Liberals have taken the occasion of the opening of George W. Bush’s presidential library to indulge their burning hatred of our 43rd president, a seething rage that began after the Supreme Court refused to go along with Al Gore’s proposed recount of only those Florida counties dominated by Democrats, and which still burns white hot. The consensus among this unhinged bunch is that, despite a recent uptick in his approval rating, soon everyone will come to their collective senses and realize that, unquestionably, W was the worst president in U.S. history.
Lame stream media commentators praised Barack Obama and Bill Clinton for trying to be polite and avoid mentioning that obvious fact, or the specifics that prove that it’s true. For example, as the denizens of the 24/7 televised insane asylum, MS-NBC, discussed the library’s opening, Pres. Bush’s legacy, and his pathetic attempt to “rewrite history,” this was the caption this evening on a program on: “The Bush Legacy: 43‘s Real Record: Iraq, Torture and Katrina.”
I’m under no illusions about the ability of facts to persuade the sufferers of Bush Derangement Syndrome that they are in fact the ones viewing history through a very distorted prism, however, in the interest of truth, I feel compelled to set the record straight yet again. Pathological optimist that I am, I still believe that some liberals can be detoxed, so here goes.
Supposedly, Pres. Bush will be tarred with the shame of the incompetence, at best, and willful malfeasance demonstrated by his administration’s response to this September 2005 hurricane. Vapid entertainers bleated that “George Bush doesn’t care about black people,” Sen. Barack Obama echoed the words of ignorant comedian Bill Maher, and filmmaker Spike Lee even agreed with Louis Farrakhan that New Orleans’ levees were deliberately destroyed to flood the predominantly black 9th ward.
As fun as it must be for these ridiculous leftists to use this horrible natural disaster as a cudgel to pound Pres. Bush, their recollections about Katrina are reminiscent of what Pres. Ronald Reagan famously stated about the Left; specifically, “the trouble with our liberal friends is not that they are ignorant, but that they know so much that isn’t so.” I might disagree with Pres. Reagan, since often they do seem very ignorant, but there’s no disputing the latter part of that statement, and the rewriting of history about Katrina is a perfect example.
Item from the Washington Post, September 4, 2005, a story that makes it clear that Gov. Kathleen Blanco clearly dropped the ball. George W. Bush and members of his administration desperately tried to get her to act, and she refused.
Behind the scenes, a power struggle emerged, as federal officials tried to wrest authority from Louisiana Gov. Kathleen Babineaux Blanco (D). Shortly before midnight Friday, the Bush administration sent her a proposed legal memorandum asking her to request a federal takeover of the evacuation of New Orleans, a source within the state’s emergency operations center said Saturday.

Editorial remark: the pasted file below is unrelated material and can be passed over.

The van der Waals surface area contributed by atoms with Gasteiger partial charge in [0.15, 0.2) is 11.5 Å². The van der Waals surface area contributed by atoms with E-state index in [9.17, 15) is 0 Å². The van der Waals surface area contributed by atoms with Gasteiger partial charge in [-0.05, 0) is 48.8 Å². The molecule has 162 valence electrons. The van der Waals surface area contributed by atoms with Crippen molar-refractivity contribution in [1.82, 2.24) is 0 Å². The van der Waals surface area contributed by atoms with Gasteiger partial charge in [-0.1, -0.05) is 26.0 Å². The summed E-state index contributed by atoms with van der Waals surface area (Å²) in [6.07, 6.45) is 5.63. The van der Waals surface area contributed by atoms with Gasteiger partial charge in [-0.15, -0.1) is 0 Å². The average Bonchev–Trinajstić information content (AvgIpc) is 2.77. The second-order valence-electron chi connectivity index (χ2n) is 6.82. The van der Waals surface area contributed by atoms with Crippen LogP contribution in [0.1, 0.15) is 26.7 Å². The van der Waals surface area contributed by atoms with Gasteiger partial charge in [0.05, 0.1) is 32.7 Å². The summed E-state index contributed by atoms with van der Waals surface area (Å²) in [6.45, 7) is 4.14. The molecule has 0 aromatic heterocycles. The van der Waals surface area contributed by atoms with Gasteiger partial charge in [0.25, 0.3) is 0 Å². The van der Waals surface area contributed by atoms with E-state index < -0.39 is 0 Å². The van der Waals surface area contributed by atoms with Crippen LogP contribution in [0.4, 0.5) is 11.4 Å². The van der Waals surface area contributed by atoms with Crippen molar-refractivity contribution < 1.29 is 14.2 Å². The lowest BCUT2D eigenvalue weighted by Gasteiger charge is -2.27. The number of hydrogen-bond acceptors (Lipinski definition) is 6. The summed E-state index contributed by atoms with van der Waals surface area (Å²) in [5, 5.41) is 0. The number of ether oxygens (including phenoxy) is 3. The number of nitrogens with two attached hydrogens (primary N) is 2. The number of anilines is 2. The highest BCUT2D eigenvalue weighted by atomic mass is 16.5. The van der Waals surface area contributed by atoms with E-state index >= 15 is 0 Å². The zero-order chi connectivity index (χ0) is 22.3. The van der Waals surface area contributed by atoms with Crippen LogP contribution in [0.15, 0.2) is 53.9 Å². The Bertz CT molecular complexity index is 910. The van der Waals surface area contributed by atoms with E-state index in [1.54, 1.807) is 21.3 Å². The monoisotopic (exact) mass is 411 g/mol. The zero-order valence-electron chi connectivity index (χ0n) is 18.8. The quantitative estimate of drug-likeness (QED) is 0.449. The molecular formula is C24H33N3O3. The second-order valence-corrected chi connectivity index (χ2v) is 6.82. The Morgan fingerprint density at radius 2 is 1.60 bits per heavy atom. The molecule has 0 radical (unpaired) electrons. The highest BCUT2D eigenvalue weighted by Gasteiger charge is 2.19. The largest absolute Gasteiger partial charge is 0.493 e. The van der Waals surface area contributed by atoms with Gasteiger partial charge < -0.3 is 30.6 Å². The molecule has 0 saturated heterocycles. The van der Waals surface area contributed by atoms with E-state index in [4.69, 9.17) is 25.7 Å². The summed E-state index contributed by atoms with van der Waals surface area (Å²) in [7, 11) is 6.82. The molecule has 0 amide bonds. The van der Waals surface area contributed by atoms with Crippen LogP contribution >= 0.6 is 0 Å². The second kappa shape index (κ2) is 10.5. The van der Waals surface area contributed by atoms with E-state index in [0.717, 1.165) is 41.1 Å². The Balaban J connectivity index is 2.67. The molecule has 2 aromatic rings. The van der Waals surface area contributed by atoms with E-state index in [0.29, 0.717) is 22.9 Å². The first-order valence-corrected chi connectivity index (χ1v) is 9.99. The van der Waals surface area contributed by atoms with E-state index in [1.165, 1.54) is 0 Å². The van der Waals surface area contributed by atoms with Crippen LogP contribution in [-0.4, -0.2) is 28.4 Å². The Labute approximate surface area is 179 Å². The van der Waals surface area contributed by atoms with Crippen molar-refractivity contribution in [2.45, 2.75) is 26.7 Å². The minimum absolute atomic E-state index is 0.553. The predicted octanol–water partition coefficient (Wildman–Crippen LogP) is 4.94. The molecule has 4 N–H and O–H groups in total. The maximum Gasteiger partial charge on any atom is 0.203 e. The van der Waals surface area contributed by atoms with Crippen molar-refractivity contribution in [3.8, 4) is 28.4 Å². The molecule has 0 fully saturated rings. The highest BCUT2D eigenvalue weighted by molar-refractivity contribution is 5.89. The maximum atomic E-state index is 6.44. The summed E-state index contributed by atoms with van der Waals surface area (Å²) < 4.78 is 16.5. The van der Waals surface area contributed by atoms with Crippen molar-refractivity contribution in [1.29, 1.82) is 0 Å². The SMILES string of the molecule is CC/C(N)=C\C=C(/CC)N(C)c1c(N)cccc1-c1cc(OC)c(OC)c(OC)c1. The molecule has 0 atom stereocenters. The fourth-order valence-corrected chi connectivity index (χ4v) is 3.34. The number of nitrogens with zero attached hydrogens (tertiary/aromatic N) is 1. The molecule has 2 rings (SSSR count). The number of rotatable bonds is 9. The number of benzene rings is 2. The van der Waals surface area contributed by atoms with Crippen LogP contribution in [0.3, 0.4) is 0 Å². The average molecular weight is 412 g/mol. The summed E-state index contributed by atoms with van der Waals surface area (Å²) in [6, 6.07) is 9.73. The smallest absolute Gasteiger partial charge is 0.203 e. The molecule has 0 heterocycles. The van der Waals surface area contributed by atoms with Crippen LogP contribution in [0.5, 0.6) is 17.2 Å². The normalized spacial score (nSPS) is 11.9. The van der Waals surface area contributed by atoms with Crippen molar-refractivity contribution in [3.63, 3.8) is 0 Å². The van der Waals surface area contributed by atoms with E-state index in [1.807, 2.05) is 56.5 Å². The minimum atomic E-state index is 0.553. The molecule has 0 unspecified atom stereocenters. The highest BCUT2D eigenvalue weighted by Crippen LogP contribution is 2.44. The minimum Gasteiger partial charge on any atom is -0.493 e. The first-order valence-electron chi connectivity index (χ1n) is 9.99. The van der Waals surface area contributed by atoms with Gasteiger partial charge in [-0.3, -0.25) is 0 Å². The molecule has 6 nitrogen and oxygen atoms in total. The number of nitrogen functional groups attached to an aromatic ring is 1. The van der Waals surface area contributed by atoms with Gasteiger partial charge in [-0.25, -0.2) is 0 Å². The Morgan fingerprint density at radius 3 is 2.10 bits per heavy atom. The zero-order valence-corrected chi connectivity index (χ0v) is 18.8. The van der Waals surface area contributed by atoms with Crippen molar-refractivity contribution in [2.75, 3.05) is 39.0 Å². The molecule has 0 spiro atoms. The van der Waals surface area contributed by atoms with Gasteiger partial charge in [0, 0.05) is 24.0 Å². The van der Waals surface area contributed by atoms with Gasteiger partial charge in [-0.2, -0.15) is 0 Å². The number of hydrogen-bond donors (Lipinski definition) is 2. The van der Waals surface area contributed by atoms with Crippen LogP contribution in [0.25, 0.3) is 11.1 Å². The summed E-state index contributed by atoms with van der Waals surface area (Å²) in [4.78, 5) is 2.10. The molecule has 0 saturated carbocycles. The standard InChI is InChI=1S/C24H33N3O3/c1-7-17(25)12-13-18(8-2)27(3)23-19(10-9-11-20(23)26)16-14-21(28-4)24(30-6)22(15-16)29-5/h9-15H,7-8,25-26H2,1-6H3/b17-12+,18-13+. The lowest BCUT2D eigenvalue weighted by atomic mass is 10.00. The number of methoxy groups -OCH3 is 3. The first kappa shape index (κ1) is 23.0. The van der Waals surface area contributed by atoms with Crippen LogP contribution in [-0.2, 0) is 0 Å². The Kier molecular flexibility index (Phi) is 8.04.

The administration sought unified control over all local police and state National Guard units reporting to the governor. Louisiana officials rejected the request after talks throughout the night, concerned that such a move would be comparable to a federal declaration of martial law. Some officials in the state suspected a political motive behind the request. “Quite frankly, if they’d been able to pull off taking it away from the locals, they then could have blamed everything on the locals,” said the source, who does not have the authority to speak publicly.
A senior administration official said that Bush has clear legal authority to federalize National Guard units to quell civil disturbances under the Insurrection Act and will continue to try to unify the chains of command that are split among the president, the Louisiana governor and the New Orleans mayor.
Louisiana did not reach out to a multi-state mutual aid compact for assistance until Wednesday, three state and federal officials said. As of Saturday, Blanco still had not declared a state of emergency, the senior Bush official said.
Then there’s this story from the National Geographic:
Thousands drowned in the murky brew that was soon contaminated by sewage and industrial waste. Thousands more who survived the flood later perished from dehydration and disease as they waited to be rescued. It took two months to pump the city dry, and by then the Big Easy was buried under a blanket of putrid sediment, a million people were homeless, and 50,000 were dead. It was the worst natural disaster in the history of the United States.
When did this calamity happen? It hasn’t — yet. But the doomsday scenario is not far-fetched. The Federal Emergency Management Agency lists a hurricane strike on New Orleans as one of the most dire threats to the nation, up there with a large earthquake in California or a terrorist attack on New York City. Even the Red Cross no longer opens hurricane shelters in the city, claiming the risk to its workers is too great.
This story was published in November 2004, ten months before Katrina.